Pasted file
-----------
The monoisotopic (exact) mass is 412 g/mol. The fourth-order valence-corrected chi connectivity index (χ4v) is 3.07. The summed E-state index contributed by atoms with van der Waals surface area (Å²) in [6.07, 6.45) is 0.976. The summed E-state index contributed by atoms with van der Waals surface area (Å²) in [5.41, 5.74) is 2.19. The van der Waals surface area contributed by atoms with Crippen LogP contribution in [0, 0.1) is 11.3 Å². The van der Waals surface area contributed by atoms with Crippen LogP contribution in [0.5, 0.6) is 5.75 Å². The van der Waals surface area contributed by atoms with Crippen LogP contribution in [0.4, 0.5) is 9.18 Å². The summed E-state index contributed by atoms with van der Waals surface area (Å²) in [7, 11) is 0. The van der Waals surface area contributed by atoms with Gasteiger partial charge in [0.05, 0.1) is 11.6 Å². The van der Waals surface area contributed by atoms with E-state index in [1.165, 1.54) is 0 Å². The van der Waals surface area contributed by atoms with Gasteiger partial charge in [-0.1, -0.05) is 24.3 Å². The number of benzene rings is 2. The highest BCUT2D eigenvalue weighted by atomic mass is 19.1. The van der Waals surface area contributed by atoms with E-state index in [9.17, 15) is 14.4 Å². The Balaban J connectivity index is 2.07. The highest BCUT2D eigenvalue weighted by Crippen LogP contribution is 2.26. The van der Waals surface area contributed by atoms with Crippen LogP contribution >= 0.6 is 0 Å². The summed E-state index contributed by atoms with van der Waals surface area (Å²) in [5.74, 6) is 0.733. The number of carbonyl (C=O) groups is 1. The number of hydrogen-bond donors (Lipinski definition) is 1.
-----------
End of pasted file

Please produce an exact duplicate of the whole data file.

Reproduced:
The monoisotopic (exact) mass is 412 g/mol. The fourth-order valence-corrected chi connectivity index (χ4v) is 3.07. The summed E-state index contributed by atoms with van der Waals surface area (Å²) in [6.07, 6.45) is 0.976. The summed E-state index contributed by atoms with van der Waals surface area (Å²) in [5.41, 5.74) is 2.19. The van der Waals surface area contributed by atoms with Crippen LogP contribution in [0, 0.1) is 11.3 Å². The van der Waals surface area contributed by atoms with Crippen LogP contribution in [0.5, 0.6) is 5.75 Å². The van der Waals surface area contributed by atoms with Crippen LogP contribution in [0.4, 0.5) is 9.18 Å². The summed E-state index contributed by atoms with van der Waals surface area (Å²) in [7, 11) is 0. The van der Waals surface area contributed by atoms with Gasteiger partial charge in [0.05, 0.1) is 11.6 Å². The van der Waals surface area contributed by atoms with E-state index in [1.165, 1.54) is 0 Å². The van der Waals surface area contributed by atoms with Gasteiger partial charge in [-0.1, -0.05) is 24.3 Å². The number of benzene rings is 2. The highest BCUT2D eigenvalue weighted by atomic mass is 19.1. The van der Waals surface area contributed by atoms with E-state index in [9.17, 15) is 14.4 Å². The Balaban J connectivity index is 2.07. The highest BCUT2D eigenvalue weighted by Crippen LogP contribution is 2.26. The van der Waals surface area contributed by atoms with Crippen LogP contribution >= 0.6 is 0 Å². The summed E-state index contributed by atoms with van der Waals surface area (Å²) in [5.74, 6) is 0.733. The number of carbonyl (C=O) groups is 1. The number of hydrogen-bond donors (Lipinski definition) is 1.